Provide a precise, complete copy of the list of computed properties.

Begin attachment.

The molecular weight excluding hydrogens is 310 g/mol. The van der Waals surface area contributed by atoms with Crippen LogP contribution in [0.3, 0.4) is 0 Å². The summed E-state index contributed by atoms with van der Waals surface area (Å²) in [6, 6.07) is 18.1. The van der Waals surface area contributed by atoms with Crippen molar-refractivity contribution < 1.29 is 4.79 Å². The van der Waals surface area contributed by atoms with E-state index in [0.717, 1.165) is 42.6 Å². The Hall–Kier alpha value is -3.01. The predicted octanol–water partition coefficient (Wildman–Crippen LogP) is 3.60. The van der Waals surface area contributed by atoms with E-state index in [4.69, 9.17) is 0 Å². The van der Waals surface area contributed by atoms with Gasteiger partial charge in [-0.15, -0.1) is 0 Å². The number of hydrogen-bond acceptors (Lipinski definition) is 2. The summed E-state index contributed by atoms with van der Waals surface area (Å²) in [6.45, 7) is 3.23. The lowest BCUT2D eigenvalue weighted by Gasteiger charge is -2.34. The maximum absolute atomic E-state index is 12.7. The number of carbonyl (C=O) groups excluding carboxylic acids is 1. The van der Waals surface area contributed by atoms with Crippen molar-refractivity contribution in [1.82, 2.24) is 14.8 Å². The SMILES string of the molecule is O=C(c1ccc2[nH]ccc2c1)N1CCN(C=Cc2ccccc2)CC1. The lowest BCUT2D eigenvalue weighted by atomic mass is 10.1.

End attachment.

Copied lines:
The molecular weight excluding hydrogens is 310 g/mol. The van der Waals surface area contributed by atoms with Crippen LogP contribution in [0.3, 0.4) is 0 Å². The summed E-state index contributed by atoms with van der Waals surface area (Å²) in [6, 6.07) is 18.1. The van der Waals surface area contributed by atoms with Crippen molar-refractivity contribution < 1.29 is 4.79 Å². The van der Waals surface area contributed by atoms with E-state index in [0.717, 1.165) is 42.6 Å². The Hall–Kier alpha value is -3.01. The predicted octanol–water partition coefficient (Wildman–Crippen LogP) is 3.60. The van der Waals surface area contributed by atoms with E-state index in [4.69, 9.17) is 0 Å². The van der Waals surface area contributed by atoms with Gasteiger partial charge in [-0.15, -0.1) is 0 Å². The number of hydrogen-bond acceptors (Lipinski definition) is 2. The summed E-state index contributed by atoms with van der Waals surface area (Å²) in [6.45, 7) is 3.23. The lowest BCUT2D eigenvalue weighted by Gasteiger charge is -2.34. The maximum absolute atomic E-state index is 12.7. The number of carbonyl (C=O) groups excluding carboxylic acids is 1. The van der Waals surface area contributed by atoms with Crippen molar-refractivity contribution in [1.82, 2.24) is 14.8 Å². The SMILES string of the molecule is O=C(c1ccc2[nH]ccc2c1)N1CCN(C=Cc2ccccc2)CC1. The lowest BCUT2D eigenvalue weighted by atomic mass is 10.1.